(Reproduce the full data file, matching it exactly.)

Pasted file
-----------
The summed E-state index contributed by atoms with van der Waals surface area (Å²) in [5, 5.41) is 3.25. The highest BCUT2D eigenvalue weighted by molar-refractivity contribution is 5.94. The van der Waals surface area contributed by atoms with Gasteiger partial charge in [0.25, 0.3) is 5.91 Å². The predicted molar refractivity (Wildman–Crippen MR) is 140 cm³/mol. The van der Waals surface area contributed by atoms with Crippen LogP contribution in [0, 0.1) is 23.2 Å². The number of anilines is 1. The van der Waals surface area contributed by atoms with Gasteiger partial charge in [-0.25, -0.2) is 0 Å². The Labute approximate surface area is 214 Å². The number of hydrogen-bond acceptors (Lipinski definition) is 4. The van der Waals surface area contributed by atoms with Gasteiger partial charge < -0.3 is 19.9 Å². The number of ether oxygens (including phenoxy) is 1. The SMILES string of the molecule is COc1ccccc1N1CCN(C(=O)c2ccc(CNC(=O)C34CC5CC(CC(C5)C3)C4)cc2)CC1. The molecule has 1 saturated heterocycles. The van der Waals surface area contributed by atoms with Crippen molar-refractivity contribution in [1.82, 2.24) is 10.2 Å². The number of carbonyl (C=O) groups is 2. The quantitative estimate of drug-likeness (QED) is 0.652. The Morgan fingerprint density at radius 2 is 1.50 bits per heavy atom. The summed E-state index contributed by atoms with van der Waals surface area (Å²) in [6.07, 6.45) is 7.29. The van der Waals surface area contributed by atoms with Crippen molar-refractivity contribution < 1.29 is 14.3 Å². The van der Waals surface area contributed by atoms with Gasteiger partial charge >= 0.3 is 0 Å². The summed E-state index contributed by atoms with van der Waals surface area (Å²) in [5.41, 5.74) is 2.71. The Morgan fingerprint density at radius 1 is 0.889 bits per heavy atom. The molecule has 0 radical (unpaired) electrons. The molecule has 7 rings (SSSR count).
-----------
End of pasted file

The summed E-state index contributed by atoms with van der Waals surface area (Å²) in [5, 5.41) is 3.25. The highest BCUT2D eigenvalue weighted by molar-refractivity contribution is 5.94. The van der Waals surface area contributed by atoms with Gasteiger partial charge in [0.25, 0.3) is 5.91 Å². The predicted molar refractivity (Wildman–Crippen MR) is 140 cm³/mol. The van der Waals surface area contributed by atoms with Crippen LogP contribution in [0, 0.1) is 23.2 Å². The number of anilines is 1. The van der Waals surface area contributed by atoms with Gasteiger partial charge in [-0.25, -0.2) is 0 Å². The Labute approximate surface area is 214 Å². The number of hydrogen-bond acceptors (Lipinski definition) is 4. The van der Waals surface area contributed by atoms with Gasteiger partial charge < -0.3 is 19.9 Å². The number of ether oxygens (including phenoxy) is 1. The SMILES string of the molecule is COc1ccccc1N1CCN(C(=O)c2ccc(CNC(=O)C34CC5CC(CC(C5)C3)C4)cc2)CC1. The molecule has 1 saturated heterocycles. The van der Waals surface area contributed by atoms with Crippen molar-refractivity contribution in [1.82, 2.24) is 10.2 Å². The number of carbonyl (C=O) groups is 2. The quantitative estimate of drug-likeness (QED) is 0.652. The Morgan fingerprint density at radius 2 is 1.50 bits per heavy atom. The summed E-state index contributed by atoms with van der Waals surface area (Å²) in [6.07, 6.45) is 7.29. The van der Waals surface area contributed by atoms with Crippen molar-refractivity contribution < 1.29 is 14.3 Å². The van der Waals surface area contributed by atoms with Gasteiger partial charge >= 0.3 is 0 Å². The summed E-state index contributed by atoms with van der Waals surface area (Å²) in [5.41, 5.74) is 2.71. The Morgan fingerprint density at radius 1 is 0.889 bits per heavy atom. The molecule has 0 radical (unpaired) electrons. The molecule has 7 rings (SSSR count).